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TOP 100 REVIEWERon 6 October 2014
Original title in Portuguese is `Deus e o Diabo na Terra do Sol'; which translates as, "God and the Devil in the Land of Sun". Seen as the leader in Cinema Novo, director Glauber Rocha was just 25 when he made this in 1964. It uses for its message the plight of Manoel - who is a poor ranch hand. They are literally `dirt poor' so in an attempt for change he goes to market to sell his stock. Once there his boss tries to steal his earnings from him by abuse of his authority. Manoel flies into a rage, after reasoning wont work, and he kills his boss.

Now a wanted man Manoel flees with his wife Rosa. He has heard of a living saint in the shape of Sebastião (Lidio Silva), who advocates a lot of bunkum, but also the use of violence. As most of his venom is directed towards the ruling classes, he gets a fair amount of followers from the local peasantry. However, he is far from being benevolent and blood begets blood.

The story moves along with a selection of bandits, corrupt clergy, corrupt government and mercenaries. The madness is almost comedic in places. But this was all seen as an indictment on the current societal condition in Brazil. It reminded me of `El Topo' in places and is said to have been a great influence on many in the industry including Bernardo Bertolucci and drawing praise from the great Luis Buñuel. It is violent but not a gore fest and it is a challenging watch, Buñuel described it as `savage poetry' and I can not put it better myself. But at two hours it may be a tad long for some.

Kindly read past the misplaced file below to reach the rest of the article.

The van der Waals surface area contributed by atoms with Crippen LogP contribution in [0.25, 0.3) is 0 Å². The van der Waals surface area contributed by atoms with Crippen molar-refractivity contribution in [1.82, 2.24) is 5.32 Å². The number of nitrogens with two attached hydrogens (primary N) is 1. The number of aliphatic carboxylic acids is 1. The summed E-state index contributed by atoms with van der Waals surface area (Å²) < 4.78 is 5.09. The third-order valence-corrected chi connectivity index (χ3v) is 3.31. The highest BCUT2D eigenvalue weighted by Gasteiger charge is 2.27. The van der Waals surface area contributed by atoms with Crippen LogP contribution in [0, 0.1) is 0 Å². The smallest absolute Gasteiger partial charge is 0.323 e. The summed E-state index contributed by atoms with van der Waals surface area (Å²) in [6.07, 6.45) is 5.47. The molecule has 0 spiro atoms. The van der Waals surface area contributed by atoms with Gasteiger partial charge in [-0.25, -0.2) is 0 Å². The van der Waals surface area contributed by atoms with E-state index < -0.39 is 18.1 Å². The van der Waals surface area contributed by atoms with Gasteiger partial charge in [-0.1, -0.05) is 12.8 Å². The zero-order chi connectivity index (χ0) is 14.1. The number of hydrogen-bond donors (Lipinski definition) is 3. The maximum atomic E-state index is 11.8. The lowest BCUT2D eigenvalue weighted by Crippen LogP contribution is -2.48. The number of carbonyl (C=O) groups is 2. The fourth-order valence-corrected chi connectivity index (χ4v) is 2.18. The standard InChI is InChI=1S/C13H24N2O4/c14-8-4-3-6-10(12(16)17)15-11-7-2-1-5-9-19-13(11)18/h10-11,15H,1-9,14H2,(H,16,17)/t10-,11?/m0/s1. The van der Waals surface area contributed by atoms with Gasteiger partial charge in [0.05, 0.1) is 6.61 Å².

This is a presentation from Mr Bongo films and the print is not a remastered one, so the picture is not all it could be in places. Also this was made in the day when everything was dubbed, so there is little depth to the soundscape, and it is in monochrome but despite all of the above, this is still a phenomenal cinematic feast. This is one for all true cinema fans.